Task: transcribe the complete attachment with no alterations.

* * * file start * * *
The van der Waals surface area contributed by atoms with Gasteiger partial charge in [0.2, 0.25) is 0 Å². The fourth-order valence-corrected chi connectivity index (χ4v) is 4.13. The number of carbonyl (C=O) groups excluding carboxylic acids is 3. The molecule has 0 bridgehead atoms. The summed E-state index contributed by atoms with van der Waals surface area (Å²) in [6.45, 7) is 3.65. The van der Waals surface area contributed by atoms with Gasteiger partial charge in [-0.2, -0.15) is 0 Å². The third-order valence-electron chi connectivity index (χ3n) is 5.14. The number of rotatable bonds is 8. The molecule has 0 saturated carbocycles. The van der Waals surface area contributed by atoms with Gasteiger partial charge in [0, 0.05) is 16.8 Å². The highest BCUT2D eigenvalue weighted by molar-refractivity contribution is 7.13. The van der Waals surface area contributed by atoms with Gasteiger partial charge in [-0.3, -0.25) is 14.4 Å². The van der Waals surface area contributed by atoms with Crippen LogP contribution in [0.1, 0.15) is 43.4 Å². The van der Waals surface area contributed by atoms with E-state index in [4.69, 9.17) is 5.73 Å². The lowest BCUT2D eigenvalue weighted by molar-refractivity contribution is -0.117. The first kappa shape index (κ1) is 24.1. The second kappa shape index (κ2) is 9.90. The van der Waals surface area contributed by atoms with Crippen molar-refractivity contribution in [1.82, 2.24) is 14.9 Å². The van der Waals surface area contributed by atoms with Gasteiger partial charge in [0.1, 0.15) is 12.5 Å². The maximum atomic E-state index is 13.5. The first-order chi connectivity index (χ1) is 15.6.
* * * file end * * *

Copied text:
The van der Waals surface area contributed by atoms with Gasteiger partial charge in [0.2, 0.25) is 0 Å². The fourth-order valence-corrected chi connectivity index (χ4v) is 4.13. The number of carbonyl (C=O) groups excluding carboxylic acids is 3. The molecule has 0 bridgehead atoms. The summed E-state index contributed by atoms with van der Waals surface area (Å²) in [6.45, 7) is 3.65. The van der Waals surface area contributed by atoms with Gasteiger partial charge in [-0.2, -0.15) is 0 Å². The third-order valence-electron chi connectivity index (χ3n) is 5.14. The number of rotatable bonds is 8. The molecule has 0 saturated carbocycles. The van der Waals surface area contributed by atoms with Gasteiger partial charge in [0, 0.05) is 16.8 Å². The highest BCUT2D eigenvalue weighted by molar-refractivity contribution is 7.13. The van der Waals surface area contributed by atoms with Gasteiger partial charge in [-0.3, -0.25) is 14.4 Å². The van der Waals surface area contributed by atoms with Crippen LogP contribution in [0.1, 0.15) is 43.4 Å². The van der Waals surface area contributed by atoms with E-state index in [4.69, 9.17) is 5.73 Å². The lowest BCUT2D eigenvalue weighted by molar-refractivity contribution is -0.117. The first kappa shape index (κ1) is 24.1. The second kappa shape index (κ2) is 9.90. The van der Waals surface area contributed by atoms with Crippen molar-refractivity contribution in [1.82, 2.24) is 14.9 Å². The van der Waals surface area contributed by atoms with Gasteiger partial charge in [0.1, 0.15) is 12.5 Å². The maximum atomic E-state index is 13.5. The first-order chi connectivity index (χ1) is 15.6.